4 results match your criteria Applied Physics Reviews[Journal]

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Modulating physical, chemical, and biological properties in 3D printing for tissue engineering applications.

Appl Phys Rev 2018 Dec;5(4)

Department of NanoEngineering, University of California San Diego, 9500 Gilman Drive, La Jolla, California 92093, USA.

Over the years, 3D printing technologies have transformed the field of tissue engineering and regenerative medicine by providing a tool that enables unprecedented flexibility, speed, control, and precision over conventional manufacturing methods. As a result, there has been a growing body of research focused on the development of complex biomimetic tissues and organs produced via 3D printing to serve in various applications ranging from models for drug development to translational research and biological studies. With the eventual goal to produce functional tissues, an important feature in 3D printing is the ability to tune and modulate the microenvironment to better mimic conditions to improve tissue maturation and performance. Read More

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http://dx.doi.org/10.1063/1.5050245DOI Listing
http://www.ncbi.nlm.nih.gov/pmc/articles/PMC6959479PMC
December 2018

Stochasticity in materials structure, properties, and processing-A review.

Appl Phys Rev 2018 Mar 7;5(1). Epub 2018 Mar 7.

Department of Physics, Applied Physics, and Astronomy & Center for Materials, Devices and Integrated Systems, Rensselaer Polytechnic Institute, Troy, New York 12180, USA.

We review the concept of stochasticity-i.e., unpredictable or uncontrolled fluctuations in structure, chemistry, or kinetic processes-in materials. Read More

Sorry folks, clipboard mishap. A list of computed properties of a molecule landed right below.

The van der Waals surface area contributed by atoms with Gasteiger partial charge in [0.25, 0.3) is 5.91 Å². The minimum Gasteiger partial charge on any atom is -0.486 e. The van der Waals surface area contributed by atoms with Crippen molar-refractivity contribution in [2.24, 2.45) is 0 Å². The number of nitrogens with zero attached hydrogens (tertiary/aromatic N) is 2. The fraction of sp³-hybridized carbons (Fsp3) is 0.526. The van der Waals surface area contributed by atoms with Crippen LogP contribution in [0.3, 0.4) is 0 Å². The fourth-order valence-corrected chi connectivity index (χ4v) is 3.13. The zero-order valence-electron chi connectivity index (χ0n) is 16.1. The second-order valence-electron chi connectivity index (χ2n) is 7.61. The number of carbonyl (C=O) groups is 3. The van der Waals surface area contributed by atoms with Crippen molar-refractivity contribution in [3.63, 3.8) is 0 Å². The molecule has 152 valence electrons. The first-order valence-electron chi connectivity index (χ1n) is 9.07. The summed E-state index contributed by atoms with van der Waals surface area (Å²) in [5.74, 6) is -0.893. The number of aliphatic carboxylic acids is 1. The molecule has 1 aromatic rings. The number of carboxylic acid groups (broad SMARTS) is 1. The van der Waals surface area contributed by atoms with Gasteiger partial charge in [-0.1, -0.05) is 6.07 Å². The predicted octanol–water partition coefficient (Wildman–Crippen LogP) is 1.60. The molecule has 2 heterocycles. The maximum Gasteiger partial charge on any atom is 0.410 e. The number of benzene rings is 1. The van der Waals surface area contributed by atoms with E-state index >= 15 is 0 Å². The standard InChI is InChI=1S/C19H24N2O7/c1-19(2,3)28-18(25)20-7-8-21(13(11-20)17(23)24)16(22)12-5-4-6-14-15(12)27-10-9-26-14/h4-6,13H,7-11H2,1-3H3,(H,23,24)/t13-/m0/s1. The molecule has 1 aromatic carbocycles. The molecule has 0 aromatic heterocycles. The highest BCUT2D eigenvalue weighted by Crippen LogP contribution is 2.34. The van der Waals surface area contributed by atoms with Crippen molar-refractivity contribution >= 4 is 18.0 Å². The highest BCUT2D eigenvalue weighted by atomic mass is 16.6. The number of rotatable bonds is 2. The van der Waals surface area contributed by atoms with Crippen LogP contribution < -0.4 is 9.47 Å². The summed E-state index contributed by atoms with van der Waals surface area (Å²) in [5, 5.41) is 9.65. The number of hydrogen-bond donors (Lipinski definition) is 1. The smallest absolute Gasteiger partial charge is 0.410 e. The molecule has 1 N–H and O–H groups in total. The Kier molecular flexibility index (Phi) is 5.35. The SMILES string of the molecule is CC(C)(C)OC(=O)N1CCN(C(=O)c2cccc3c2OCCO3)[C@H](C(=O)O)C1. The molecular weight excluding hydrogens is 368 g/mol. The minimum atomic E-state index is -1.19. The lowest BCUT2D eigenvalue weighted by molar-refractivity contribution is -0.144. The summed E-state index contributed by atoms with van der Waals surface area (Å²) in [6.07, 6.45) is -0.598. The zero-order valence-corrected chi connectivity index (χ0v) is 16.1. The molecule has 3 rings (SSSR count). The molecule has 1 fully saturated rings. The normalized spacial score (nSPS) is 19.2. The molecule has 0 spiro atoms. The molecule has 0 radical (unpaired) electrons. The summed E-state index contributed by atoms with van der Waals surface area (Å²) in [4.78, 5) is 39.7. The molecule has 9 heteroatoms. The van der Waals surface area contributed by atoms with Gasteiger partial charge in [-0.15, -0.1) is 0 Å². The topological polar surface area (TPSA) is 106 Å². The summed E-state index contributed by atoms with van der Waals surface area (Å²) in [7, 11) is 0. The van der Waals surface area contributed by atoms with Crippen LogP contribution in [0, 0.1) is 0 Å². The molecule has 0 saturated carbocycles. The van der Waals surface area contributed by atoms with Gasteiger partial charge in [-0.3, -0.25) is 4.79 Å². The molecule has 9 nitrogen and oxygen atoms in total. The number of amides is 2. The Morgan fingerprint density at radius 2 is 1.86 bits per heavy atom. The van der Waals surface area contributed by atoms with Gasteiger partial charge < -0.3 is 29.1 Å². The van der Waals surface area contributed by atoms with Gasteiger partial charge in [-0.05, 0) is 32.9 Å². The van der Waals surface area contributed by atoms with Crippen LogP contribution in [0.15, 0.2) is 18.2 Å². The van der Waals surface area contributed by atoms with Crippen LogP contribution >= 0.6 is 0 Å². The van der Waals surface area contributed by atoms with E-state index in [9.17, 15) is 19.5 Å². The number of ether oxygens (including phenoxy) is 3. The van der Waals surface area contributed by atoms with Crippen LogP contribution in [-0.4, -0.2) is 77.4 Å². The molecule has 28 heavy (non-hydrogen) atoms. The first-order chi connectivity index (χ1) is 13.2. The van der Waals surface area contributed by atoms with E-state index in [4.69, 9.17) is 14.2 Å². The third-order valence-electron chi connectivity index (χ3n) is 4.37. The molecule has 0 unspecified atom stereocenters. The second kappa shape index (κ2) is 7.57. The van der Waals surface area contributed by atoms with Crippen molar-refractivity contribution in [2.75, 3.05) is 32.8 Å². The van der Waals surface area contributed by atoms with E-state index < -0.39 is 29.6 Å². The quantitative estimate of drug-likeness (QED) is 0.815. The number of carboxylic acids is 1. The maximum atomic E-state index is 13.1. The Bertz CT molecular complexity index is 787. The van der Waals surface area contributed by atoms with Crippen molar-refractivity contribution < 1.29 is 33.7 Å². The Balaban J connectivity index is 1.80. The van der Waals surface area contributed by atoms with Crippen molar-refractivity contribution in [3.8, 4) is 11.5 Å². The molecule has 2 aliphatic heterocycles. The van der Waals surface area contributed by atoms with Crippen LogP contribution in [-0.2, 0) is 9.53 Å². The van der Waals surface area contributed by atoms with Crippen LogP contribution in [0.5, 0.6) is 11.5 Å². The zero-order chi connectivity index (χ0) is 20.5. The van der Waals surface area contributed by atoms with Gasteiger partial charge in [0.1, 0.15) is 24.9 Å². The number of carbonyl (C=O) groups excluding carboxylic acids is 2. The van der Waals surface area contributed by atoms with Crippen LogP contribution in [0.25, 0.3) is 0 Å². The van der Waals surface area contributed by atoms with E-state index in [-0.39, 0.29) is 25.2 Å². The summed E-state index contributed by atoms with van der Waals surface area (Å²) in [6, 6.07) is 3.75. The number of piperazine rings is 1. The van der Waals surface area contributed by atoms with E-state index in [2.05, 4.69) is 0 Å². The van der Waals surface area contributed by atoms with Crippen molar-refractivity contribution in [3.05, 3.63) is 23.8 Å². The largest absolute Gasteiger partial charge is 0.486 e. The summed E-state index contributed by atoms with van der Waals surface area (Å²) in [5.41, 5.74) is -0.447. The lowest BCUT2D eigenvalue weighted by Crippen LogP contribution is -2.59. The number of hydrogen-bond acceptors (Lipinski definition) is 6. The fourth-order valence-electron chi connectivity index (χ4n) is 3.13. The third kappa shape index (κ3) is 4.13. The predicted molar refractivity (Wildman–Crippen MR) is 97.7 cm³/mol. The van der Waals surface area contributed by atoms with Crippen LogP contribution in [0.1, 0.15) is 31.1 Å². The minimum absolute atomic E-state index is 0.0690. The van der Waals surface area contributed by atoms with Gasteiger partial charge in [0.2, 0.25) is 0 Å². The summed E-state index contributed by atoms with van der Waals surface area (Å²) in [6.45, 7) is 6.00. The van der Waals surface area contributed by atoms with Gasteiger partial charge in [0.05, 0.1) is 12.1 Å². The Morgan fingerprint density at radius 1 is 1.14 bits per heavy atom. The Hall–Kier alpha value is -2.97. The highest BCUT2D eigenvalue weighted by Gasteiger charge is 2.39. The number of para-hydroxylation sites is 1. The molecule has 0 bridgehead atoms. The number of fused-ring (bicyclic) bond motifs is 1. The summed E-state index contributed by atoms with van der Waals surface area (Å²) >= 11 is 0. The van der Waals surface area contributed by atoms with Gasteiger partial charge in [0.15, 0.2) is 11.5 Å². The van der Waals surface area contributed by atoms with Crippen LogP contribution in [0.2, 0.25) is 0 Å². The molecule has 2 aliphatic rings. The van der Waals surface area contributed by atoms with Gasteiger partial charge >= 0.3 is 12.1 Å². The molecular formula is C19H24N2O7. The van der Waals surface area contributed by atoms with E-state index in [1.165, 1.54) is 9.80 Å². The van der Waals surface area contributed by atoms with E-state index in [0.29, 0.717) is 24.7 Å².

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http://aip.scitation.org/doi/10.1063/1.4998144
Publisher Site
http://dx.doi.org/10.1063/1.4998144DOI Listing
http://www.ncbi.nlm.nih.gov/pmc/articles/PMC6214486PMC
March 2018
76 Reads

Bright focused ion beam sources based on laser-cooled atoms.

Appl Phys Rev 2016 Mar 24;3(1). Epub 2016 Mar 24.

Center for Nanoscale Science and Technology, National Institute of Standards and Technology, Gaithersburg, MD 20899.

Nanoscale focused ion beams (FIBs) represent one of the most useful tools in nanotechnology, enabling nanofabrication via milling and gas-assisted deposition, microscopy and microanalysis, and selective, spatially resolved doping of materials. Recently, a new type of FIB source has emerged, which uses ionization of laser cooled neutral atoms to produce the ion beam. The extremely cold temperatures attainable with laser cooling (in the range of 100 μK or below) result in a beam of ions with a very small transverse velocity distribution. Read More

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http://aip.scitation.org/doi/10.1063/1.4944491
Publisher Site
http://dx.doi.org/10.1063/1.4944491DOI Listing
http://www.ncbi.nlm.nih.gov/pmc/articles/PMC4882766PMC
March 2016
2 Reads

Optical tracking of nanoscale particles in microscale environments.

Appl Phys Rev 2016 Mar 10;3(1). Epub 2016 Mar 10.

Center for Nanoscale Science and Technology, National Institute of Standards and Technology, Gaithersburg, Maryland 20899, USA.

The trajectories of nanoscale particles through microscale environments record useful information about both the particles and the environments. Optical microscopes provide efficient access to this information through measurements of light in the far field from nanoparticles. Such measurements necessarily involve trade-offs in tracking capabilities. Read More

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http://dx.doi.org/10.1063/1.4941675DOI Listing
http://www.ncbi.nlm.nih.gov/pmc/articles/PMC4873777PMC
March 2016
1 Read
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